We love travelling in our motorhome and staying at scenic, out-of-the-way camping places. Over the years we’ve camped in a variety of tents, trailers, and motorhomes. We currently travel in a 37-foot Safari motorhome. It’s pleasant to be able to take our home with us. Wherever we are, our immediate surroundings are familiar and we can enjoy our little conveniences wherever we may be.
Like most people, we’ve become accustomed – spoiled, actually – with our modern conveniences. We flip a switch and the lights come on. We turn a faucet and endless hot water comes out. We nudge the thermostat and the furnace (or air conditioner, if it’s hot outside) kicks in and we feel more comfortable. We haven’t opted for satellite TV, but we do watch our DVD’s with 5.1 surround sound. (I just love that subwoofer.) Now, as we travel, we have all these conveniences as part of our motorhome lifestyle. Camping is not nearly as rustic as it used to be. (Oh, good. The icemaker just kicked out another batch.)
Where we haven’t caught up is in the area of communications – and our need to be in touch, right now! The ability to have blazing fast Internet whenever and wherever we may be. What I miss most is good Internet.
Cell phones and Internet are urban services. They also work quite well along major transportation routes. If we are close to an Interstate highway, we do just fine. Our phone works and our trusty hotspot gives us all the Internet we need or want. However, if we wander into more remote areas, these services fade away. And we don’t have to wander too far off the beaten path. If we’re tucked away in the middle of nowhere, we’re hooped. If we’re staying at an RV park, we may have a fighting chance.
Most RV parks these days provide Internet to their guests. Not the fast kind we’re used to. Usually it’s wi-fi – available throughout most of the park if we’re staying at one of the more deluxe places, or more often, at a central location somewhere: you carry your computer to the wi-fi area of the lodge. Typically it’s a shared service, throttled down in speed and reduced in coverage, sometimes erratic, and, if a lot of people are using it, agonizingly slow. No streaming movies here. Not ideal, but, still, I can read my email and post my selfie with the scenic background onto Facebook.
Sometimes, if we’re camped close to the wi-fi signal, we don’t actually have to go into the lodge. This is very nice. The prime sites in a campground these days are the ones that have a clear view of the sky for satellite TV reception, and the ones close enough to the wi-fi signal to be able to use it inside the motorhome. Not usually too many of these – if any.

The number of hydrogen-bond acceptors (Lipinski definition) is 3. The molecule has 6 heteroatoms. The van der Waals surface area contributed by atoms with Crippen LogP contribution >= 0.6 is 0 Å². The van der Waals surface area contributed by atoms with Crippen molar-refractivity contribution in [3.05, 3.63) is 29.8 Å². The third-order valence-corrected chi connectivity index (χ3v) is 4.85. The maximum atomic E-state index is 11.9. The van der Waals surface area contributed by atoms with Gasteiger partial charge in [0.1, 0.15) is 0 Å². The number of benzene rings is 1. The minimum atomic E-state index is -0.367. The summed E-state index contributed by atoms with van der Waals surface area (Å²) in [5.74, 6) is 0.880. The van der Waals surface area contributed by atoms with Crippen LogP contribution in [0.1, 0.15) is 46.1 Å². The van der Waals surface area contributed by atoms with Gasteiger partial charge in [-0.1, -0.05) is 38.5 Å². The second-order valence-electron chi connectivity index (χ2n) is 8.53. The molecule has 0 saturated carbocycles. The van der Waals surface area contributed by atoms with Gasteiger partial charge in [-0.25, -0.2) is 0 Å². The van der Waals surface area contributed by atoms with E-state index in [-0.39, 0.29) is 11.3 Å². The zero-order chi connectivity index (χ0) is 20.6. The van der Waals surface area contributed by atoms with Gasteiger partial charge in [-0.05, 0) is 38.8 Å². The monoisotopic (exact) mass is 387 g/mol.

At best, I always seem to be camped at the fringe.
So, how can I improve the signal that I’m almost getting?
Getting in the right position helps. I can move my computer up closer to the windshield or, maybe, by the bedroom window, the one that looks toward the lodge. Or height. Getting up higher usually improves the signal.
So does having a better antenna. Most of our technology is not very efficient at picking up wi-fi. After all, it is designed for an environment in which we are all being slow-roasted by all the wi-fi and cell signals around us. It is not optimized for fringe reception.
So what can people do?
There is usually a way to connect some kind of external antenna – something higher and outside. These little omnis are popping up on more and more RV’s. There are also boosters that don’t need an antenna connection on the device. There! We just improved our coverage area.
And for the ultimate, there’s the high-gain directional antenna. (It is based on the theory that if you have a big enough dish, you can pick up anything, anywhere.)
In addition to the antenna, this guy had a network in his 5th-wheel trailer that would put a small high-tech company system to shame. You needed binoculars to see the lodge that had the wi-fi lounge and he had a solid enough signal to stream video – if the wi-fi system in the lodge didn’t constantly keep dropping him. Sometimes you just can’t win.
As for me, I’m still muddling along on the trailing edge of technology, looking for the ideal solution (effective but cheap). Look for only an occasional Facebook post from me.
Where does Vello travel and what does he see and do on the road? Visit his travel blog: Heading Down the Road